Each mileage currency is valued diffrently, by different people, though most would say that Avios and AAdvantage are not of equal value and as such saying that all AAdvantage for 52,500 cannot be compared with the mixed award price of 60,000 (20K/40K) and 80,000 Avios. For one reason spend on the BA Chase card is rewarded at 1.25 Avios per dollar, and spend on the AA Citi Card is rewarded at 1 AAdvantage per dollar. However, I would argue that anyone who is actually putting their everyday spend on either card is leaving something on the table, so it would come down to sign up bonuses and transfer ratios. Both BA and AA offer sign up bonuses of 50K right now, making them equal, and both transfer from Starwood American Express SPG Points at 1:1.25.
As such, I claim them equal, at least in this example…
I still believe that there is value with Avios for two types of trip:
- The very shortest 4500 Avios redemption only (even at 7500 I think AAdvantage when leveraging the free one way wins out)
- Pure one way trips – not a frequent occurrence, but sometimes useful if people are seeking a positioning flight. Sometimes when I vacation I will max out the Open Jaws and Stopovers on an AAdvantage Ticket or a United Mileage Plus ticket and being able to pop between cities on a one way can be very handy.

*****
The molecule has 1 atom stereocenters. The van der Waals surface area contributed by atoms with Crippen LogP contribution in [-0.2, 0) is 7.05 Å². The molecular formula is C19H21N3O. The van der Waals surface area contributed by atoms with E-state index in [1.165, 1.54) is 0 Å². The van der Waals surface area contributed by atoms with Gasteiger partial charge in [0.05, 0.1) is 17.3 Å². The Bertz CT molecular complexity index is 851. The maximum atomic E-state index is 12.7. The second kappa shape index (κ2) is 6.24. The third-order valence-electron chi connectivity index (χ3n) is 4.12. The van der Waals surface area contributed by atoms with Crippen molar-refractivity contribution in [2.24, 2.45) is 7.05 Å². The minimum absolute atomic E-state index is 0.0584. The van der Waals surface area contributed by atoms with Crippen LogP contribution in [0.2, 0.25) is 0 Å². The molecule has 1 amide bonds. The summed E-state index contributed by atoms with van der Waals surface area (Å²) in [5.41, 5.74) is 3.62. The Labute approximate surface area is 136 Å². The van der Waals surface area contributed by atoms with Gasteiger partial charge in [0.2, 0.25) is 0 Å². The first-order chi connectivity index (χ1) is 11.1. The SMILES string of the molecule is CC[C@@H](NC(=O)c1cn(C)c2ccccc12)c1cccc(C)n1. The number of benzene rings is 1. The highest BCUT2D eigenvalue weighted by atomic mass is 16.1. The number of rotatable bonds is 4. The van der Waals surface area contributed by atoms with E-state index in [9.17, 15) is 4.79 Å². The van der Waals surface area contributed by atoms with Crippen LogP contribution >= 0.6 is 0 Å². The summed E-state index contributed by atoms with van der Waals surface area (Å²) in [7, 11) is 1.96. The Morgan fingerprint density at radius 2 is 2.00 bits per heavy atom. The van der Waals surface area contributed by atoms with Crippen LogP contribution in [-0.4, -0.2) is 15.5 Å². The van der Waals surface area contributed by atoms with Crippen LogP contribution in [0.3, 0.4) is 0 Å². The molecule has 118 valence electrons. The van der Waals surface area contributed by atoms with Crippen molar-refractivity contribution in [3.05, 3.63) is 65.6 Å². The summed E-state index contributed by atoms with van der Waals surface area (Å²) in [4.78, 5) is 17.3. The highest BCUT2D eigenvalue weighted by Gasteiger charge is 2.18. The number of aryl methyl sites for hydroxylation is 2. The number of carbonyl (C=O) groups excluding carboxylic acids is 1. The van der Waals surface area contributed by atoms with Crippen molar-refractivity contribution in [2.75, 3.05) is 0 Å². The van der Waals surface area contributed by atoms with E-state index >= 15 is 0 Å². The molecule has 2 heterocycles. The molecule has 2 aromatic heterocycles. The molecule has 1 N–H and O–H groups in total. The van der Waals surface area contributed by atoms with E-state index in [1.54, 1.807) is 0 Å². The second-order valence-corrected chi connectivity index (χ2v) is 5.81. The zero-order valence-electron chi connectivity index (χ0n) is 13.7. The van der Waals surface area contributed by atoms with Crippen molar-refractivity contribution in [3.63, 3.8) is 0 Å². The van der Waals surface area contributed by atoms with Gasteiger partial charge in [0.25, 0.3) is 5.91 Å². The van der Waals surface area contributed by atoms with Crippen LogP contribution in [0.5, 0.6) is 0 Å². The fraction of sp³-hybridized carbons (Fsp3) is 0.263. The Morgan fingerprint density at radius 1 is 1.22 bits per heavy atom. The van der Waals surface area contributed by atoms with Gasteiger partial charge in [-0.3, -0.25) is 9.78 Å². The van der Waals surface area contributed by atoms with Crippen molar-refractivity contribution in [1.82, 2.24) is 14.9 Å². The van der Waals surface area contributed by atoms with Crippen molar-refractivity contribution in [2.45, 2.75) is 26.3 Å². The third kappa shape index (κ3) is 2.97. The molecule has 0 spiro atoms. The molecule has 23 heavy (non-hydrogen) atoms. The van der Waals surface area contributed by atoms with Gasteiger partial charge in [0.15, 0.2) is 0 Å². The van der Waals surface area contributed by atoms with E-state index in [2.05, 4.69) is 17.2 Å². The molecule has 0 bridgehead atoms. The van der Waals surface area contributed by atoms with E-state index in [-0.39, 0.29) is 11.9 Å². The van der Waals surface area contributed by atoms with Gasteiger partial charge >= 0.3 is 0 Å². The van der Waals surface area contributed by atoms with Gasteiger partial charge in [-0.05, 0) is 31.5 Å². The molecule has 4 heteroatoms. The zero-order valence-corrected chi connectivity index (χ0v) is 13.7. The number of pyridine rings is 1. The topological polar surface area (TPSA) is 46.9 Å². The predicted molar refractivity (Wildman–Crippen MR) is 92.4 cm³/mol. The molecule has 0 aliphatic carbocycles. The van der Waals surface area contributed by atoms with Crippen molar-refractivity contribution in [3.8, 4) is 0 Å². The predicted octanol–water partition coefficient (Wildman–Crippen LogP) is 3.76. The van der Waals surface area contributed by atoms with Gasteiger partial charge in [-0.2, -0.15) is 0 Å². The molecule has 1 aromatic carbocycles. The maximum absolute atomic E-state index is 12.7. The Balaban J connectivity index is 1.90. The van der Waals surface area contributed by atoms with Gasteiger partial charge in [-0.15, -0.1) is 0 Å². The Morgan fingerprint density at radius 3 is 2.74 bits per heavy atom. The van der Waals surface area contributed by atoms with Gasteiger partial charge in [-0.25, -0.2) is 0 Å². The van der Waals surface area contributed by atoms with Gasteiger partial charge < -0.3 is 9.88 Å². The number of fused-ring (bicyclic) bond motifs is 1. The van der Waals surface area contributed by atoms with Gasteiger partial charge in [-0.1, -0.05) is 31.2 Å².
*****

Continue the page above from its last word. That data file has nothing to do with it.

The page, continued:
- When you never fly Internationally, you can only leverage the ‘Magic Dashes’ on AAdvantage tickets when you include a zone outside of North America, such as Europe or Asia.
- When your own mileage balances dictate the need. This is often the largest driver. If you have a dearth of AAdvantage Miles and an excess of British Airways Avios you might want to use them on moderate distance one-way journeys even though that loses the free future one way. It certainly isn’t good strategy if you have a decent amount of both though.
What do you think, are Avios better than AAdvantage for Domestic USA Trips, or if you are willing to plan further ahead and link your AAdvantage Award Travel to 3 leg trip including an international destination are you better off with AA?
Pro Tip – You can price out your route using the Great Circle Mapper tool that I used in this post for free here, it is handy if you are looking at short hops: http://www.gcmap.com/